How To Use Colour To Increase Sales

Apr 25, 2022

Choosing the right colours for you print literature can sometimes be the difference between people reading it or just putting it to one side. So, you need to ensure you are using the right option for the outcome you are seeking.

But how do you know which colours are the right ones to use? This article will outline the science behind this and identify which colours to use and when to use them. This is based on research published by scientists at the University of Durham.


With Orange, you are using a bright colour that will get attention and is gentler on the eye than other colours (e.g., Red). It does blend in with quite a few different backgrounds and because very few brands use this in their standard colours it can be used to draw attention to an item such as a special offer you really want to stand out. Generally, people experience positive feelings when they look at something in orange.


Black tends to be associated with high quality products which is why brands such as Rolls Royce and Paul Smith use it. It is very bold so provides a powerful effect which can convey feelings of superiority. A black logo can look very elegant and provide a very nice contrast against a white background. Use the colour sparingly and it provide a nice touch to your marketing.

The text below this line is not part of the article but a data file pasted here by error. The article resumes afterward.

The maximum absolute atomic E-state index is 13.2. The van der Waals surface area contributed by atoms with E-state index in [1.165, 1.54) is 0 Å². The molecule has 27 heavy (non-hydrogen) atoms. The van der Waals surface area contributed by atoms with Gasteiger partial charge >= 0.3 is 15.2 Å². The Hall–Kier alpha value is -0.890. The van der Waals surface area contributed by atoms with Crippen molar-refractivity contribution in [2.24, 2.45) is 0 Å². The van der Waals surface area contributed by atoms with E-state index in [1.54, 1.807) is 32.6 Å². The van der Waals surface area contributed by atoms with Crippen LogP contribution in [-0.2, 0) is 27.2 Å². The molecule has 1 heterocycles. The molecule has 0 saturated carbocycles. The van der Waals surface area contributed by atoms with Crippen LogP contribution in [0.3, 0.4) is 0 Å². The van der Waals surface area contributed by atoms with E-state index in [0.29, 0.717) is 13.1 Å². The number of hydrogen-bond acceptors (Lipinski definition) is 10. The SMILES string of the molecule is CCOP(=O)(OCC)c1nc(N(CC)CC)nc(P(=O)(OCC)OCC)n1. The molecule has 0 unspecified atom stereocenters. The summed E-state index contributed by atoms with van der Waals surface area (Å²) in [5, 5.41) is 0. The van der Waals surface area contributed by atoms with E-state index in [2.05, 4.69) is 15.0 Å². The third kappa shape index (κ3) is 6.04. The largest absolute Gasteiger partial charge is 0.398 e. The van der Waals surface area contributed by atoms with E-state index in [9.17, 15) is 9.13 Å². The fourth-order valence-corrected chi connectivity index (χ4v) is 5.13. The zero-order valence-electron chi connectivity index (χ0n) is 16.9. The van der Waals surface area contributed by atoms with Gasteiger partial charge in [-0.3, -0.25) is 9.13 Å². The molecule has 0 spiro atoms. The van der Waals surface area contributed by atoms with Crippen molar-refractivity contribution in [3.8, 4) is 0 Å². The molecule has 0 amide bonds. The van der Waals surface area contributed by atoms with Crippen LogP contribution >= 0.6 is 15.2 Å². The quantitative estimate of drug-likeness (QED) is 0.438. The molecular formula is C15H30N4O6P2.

Purple tends to have associations with wealth and royalty. However, be careful you know who your target audience is as it is more popular amongst women than men. You have to be careful what other colours you use it with but it goes quite well with black & white but use it for attracting attention rather than the main colour. Use correctly, it will get you results.


Green is naturally associated with sustainability and the environment which is why the phrase “go green” is used so often when referring to reducing the carbon footprint. So, use this colour if you are targeting an audience that is likely to care for the environment even if you product has no relation to “going green”. As green is also associated as a “Go” signal then it also makes it a good colour to use for a call-to-action.


Blue is a very calming colour but if used wrongly it can also come across as quite cold. However, if you want to build a brand that conveys trust (think IBM) then Blue is a good colour to use. Even if your brand is not primarily in this colour then it can be used as a useful background colour but try to use lighter shades of blue so it does not come across as too harsh.


Red is one of the strongest colours around, so you need to be very careful when to use it as often it associated with warnings of danger. However, used sparingly in the right places it can really draw your target audience’s attention. For example, highlighting special offers is a great way of using this colour.


The use of colours can be very subjective, and you should never use a colour that goes against your brand guidelines. However, you can throw splash of the above colours into your marketing as long as you align it to what you are trying to do and the target audience you are trying to appeal to.